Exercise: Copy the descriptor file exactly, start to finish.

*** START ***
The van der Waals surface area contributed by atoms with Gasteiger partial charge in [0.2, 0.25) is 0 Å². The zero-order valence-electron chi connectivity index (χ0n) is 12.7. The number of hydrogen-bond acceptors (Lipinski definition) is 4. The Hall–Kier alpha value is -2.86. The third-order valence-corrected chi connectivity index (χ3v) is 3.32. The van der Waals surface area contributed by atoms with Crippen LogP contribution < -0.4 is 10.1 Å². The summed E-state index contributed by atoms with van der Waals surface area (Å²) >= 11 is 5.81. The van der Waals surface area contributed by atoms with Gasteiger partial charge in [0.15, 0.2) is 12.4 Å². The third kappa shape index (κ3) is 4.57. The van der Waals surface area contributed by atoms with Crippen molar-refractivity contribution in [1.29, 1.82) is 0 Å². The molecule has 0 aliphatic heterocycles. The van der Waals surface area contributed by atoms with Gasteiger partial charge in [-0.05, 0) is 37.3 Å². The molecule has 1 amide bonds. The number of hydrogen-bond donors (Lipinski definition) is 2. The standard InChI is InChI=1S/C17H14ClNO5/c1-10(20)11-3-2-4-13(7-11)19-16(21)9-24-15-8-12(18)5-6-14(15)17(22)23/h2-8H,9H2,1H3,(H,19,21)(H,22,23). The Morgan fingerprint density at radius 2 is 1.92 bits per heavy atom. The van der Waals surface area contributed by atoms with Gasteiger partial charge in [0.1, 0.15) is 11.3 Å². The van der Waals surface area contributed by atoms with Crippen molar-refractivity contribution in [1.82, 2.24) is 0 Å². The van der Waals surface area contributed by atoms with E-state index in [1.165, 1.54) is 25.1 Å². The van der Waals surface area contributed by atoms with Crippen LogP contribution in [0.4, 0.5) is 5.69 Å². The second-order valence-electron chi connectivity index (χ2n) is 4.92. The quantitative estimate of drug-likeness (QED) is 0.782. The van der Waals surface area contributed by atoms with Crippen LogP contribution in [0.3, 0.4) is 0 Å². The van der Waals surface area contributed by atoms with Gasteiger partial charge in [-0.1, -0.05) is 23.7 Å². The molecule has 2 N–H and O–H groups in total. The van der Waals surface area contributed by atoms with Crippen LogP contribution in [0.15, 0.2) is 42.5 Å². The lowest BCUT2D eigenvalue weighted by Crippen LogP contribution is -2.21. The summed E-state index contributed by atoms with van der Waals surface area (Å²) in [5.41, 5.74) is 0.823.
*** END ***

The van der Waals surface area contributed by atoms with Gasteiger partial charge in [0.2, 0.25) is 0 Å². The zero-order valence-electron chi connectivity index (χ0n) is 12.7. The number of hydrogen-bond acceptors (Lipinski definition) is 4. The Hall–Kier alpha value is -2.86. The third-order valence-corrected chi connectivity index (χ3v) is 3.32. The van der Waals surface area contributed by atoms with Crippen LogP contribution < -0.4 is 10.1 Å². The summed E-state index contributed by atoms with van der Waals surface area (Å²) >= 11 is 5.81. The van der Waals surface area contributed by atoms with Gasteiger partial charge in [0.15, 0.2) is 12.4 Å². The third kappa shape index (κ3) is 4.57. The van der Waals surface area contributed by atoms with Crippen molar-refractivity contribution in [1.29, 1.82) is 0 Å². The molecule has 0 aliphatic heterocycles. The van der Waals surface area contributed by atoms with Gasteiger partial charge in [-0.05, 0) is 37.3 Å². The molecule has 1 amide bonds. The number of hydrogen-bond donors (Lipinski definition) is 2. The standard InChI is InChI=1S/C17H14ClNO5/c1-10(20)11-3-2-4-13(7-11)19-16(21)9-24-15-8-12(18)5-6-14(15)17(22)23/h2-8H,9H2,1H3,(H,19,21)(H,22,23). The Morgan fingerprint density at radius 2 is 1.92 bits per heavy atom. The van der Waals surface area contributed by atoms with Gasteiger partial charge in [0.1, 0.15) is 11.3 Å². The van der Waals surface area contributed by atoms with Crippen molar-refractivity contribution in [1.82, 2.24) is 0 Å². The van der Waals surface area contributed by atoms with E-state index in [1.165, 1.54) is 25.1 Å². The van der Waals surface area contributed by atoms with Crippen LogP contribution in [0.4, 0.5) is 5.69 Å². The second-order valence-electron chi connectivity index (χ2n) is 4.92. The quantitative estimate of drug-likeness (QED) is 0.782. The van der Waals surface area contributed by atoms with Crippen LogP contribution in [0.3, 0.4) is 0 Å². The van der Waals surface area contributed by atoms with Gasteiger partial charge in [-0.1, -0.05) is 23.7 Å². The molecule has 2 N–H and O–H groups in total. The van der Waals surface area contributed by atoms with Crippen LogP contribution in [0.15, 0.2) is 42.5 Å². The lowest BCUT2D eigenvalue weighted by Crippen LogP contribution is -2.21. The summed E-state index contributed by atoms with van der Waals surface area (Å²) in [5.41, 5.74) is 0.823.